Call for papers

« Entrusting / Confier »

n° 40 (fall 2022)

Intermediality. History and Theory of the Arts, Literature, and Technologies

Intermédialités. Histoire et théorie des arts, des lettres et des techniques

Guest editors :

Frédérique Berthet, Université de Paris

Marion Froger, Université de Montréal


Deadline to submit proposals: 30 November 2021
Announcement of selected proposals: 15 December 2021
Submission of completed texts for peer review: 15 March 2022
Publication of the texts approved by the Selection Committee: Fall 2022


If trust never ceases to be questioned by economists and sociologists as a social phenomenon whose scale is measured, whose variations throughout history are studied, whose lack is deplored or whose rule is praised, the act of entrusting or confiding as such has received little attention. An act of mediation with multiple stakes, entrusting implies critical situations, vulnerable objects, beings whose fates are interconnected, an auspicious place and time. It seeks a relational situation, a particular state, an identifying trait, while being constantly on edge and threatened with reversal. One entrusts one’s heart, one’s soul, one’s life, what one holds most dear, what cannot endure without vigilance. One can be forced to trust or choose to do so. What we gain in faith, we lose in confidence. “Entrusting” transforms a relationship, at the risk of losing it, into a wager on the future. We invent secrets, promises, sanctuaries, as well as betrayals, perils, sorrows. Sometimes all it takes is one warm night for souls and bodies to align like stars, and another for everything to fall apart.


But have we always grasped the medial dimension of this act?


To trust seems to come from the quest for a relationship without mediation. There is no need for a contract or a pact. The connection to the other becomes the only guarantee of the benevolence and vigilance of those who reciprocate one another’s trust. However, it really is a question of “doing”—as in the French, “faire confiance”—and therefore of inventing the conditions that allow such a connection to be established, of producing the “air” where trust (in the sense of openness to the other, of commitment) is breathed. How to establish a relationship where one is missing, if not, before all else, through language, the first medium?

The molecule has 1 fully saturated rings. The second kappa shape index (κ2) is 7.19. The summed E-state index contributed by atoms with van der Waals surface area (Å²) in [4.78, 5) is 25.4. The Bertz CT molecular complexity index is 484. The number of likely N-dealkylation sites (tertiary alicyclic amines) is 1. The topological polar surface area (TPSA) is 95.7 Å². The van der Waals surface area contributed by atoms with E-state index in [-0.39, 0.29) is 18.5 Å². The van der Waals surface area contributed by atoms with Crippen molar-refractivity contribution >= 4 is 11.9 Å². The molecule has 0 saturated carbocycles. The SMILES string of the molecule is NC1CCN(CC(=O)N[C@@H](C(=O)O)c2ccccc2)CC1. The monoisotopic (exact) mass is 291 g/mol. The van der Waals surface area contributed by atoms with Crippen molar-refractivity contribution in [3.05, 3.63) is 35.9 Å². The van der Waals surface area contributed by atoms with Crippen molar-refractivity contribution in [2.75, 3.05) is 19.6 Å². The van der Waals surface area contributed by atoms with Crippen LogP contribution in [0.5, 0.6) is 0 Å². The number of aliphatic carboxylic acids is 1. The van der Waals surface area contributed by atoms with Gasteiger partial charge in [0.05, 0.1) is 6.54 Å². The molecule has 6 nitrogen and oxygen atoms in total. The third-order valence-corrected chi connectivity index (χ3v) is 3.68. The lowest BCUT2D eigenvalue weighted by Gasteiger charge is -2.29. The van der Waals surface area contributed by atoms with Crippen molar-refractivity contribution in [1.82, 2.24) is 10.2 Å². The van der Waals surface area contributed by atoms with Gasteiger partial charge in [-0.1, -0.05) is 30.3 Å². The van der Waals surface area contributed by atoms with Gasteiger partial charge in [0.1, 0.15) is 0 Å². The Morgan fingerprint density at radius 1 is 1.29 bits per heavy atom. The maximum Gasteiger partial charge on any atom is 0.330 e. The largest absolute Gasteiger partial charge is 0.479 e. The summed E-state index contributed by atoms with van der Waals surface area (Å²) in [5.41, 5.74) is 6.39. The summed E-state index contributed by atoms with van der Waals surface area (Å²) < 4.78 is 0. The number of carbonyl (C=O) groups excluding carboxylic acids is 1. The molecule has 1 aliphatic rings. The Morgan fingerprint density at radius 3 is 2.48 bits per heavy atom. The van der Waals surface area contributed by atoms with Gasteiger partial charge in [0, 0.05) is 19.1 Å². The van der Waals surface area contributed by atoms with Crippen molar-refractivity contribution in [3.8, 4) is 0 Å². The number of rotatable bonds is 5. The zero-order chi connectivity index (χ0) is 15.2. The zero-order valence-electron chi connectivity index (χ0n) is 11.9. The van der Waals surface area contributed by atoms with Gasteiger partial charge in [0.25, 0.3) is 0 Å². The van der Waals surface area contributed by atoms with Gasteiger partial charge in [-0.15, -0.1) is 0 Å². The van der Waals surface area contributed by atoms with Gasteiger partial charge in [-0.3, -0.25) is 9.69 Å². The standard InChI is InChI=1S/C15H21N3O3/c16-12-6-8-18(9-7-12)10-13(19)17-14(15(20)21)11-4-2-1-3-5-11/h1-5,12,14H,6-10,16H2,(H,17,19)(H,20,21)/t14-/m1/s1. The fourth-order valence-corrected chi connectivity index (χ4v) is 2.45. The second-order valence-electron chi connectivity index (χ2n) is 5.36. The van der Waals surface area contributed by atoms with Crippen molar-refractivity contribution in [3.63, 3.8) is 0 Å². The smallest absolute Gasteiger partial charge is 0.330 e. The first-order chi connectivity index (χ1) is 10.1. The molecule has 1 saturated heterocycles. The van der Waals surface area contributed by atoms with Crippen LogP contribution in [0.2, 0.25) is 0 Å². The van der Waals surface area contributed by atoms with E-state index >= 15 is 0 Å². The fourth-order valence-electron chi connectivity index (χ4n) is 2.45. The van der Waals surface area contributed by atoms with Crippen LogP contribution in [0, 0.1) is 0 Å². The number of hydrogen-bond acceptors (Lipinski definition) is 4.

Like all practices, trust is also shaped by its socio-technical environment. The act of confiding takes a different turn when it is done verbally, physically or by other material supports. What is entrusted is always prone to be shared, moved around, transmitted, remediated and disseminated by all sorts of media. Referring trust to the history of technics (and especially those engaging with an artistic gesture) makes it possible to measure this interdependence and to observe how the very terms of the relation have evolved, between contract and abandon, between an intimate rapport and a creative opening to the world.


And then there is what the media retain, the sediments or deposits they gather, often without anyone’s intentions to entrust them with anything. Undoubtedly, we have learned to be wary of mechanized recording and playback media—media that are not always innocuous, and that at times betray the unconscious or transform into an insipid or indistinct sound continuum what once was at the centre of life. The media offer us astounding modalities of presence through recorded voices and images, exerting myriad effects on those who hear and/or see them. This is the very substance of many works that move or perplex us—works whose material invents life stories (fictional or real) and evokes the trust they bring to fruition.


With regard to researchers, an ethics of trust that can be called upon to elucidate methods, epistemological developments or scientific paths that resonate beyond scholarly communities. We are thinking specifically here of archival research, which moves from the rigorous analysis of documents towards beings of flesh and blood (who have made the active choice of entrusting the traces of their work or their lives), the fragments of whose existence surface within media supports; we are also thinking of that bibliographic trend or those multimodal interviews (do they form a genre in themselves under the voluminous heading of “ego-history”?) where the researcher tells his or her story, confides in others, in order to better illuminate the network in which his/her work and life have been or are embedded.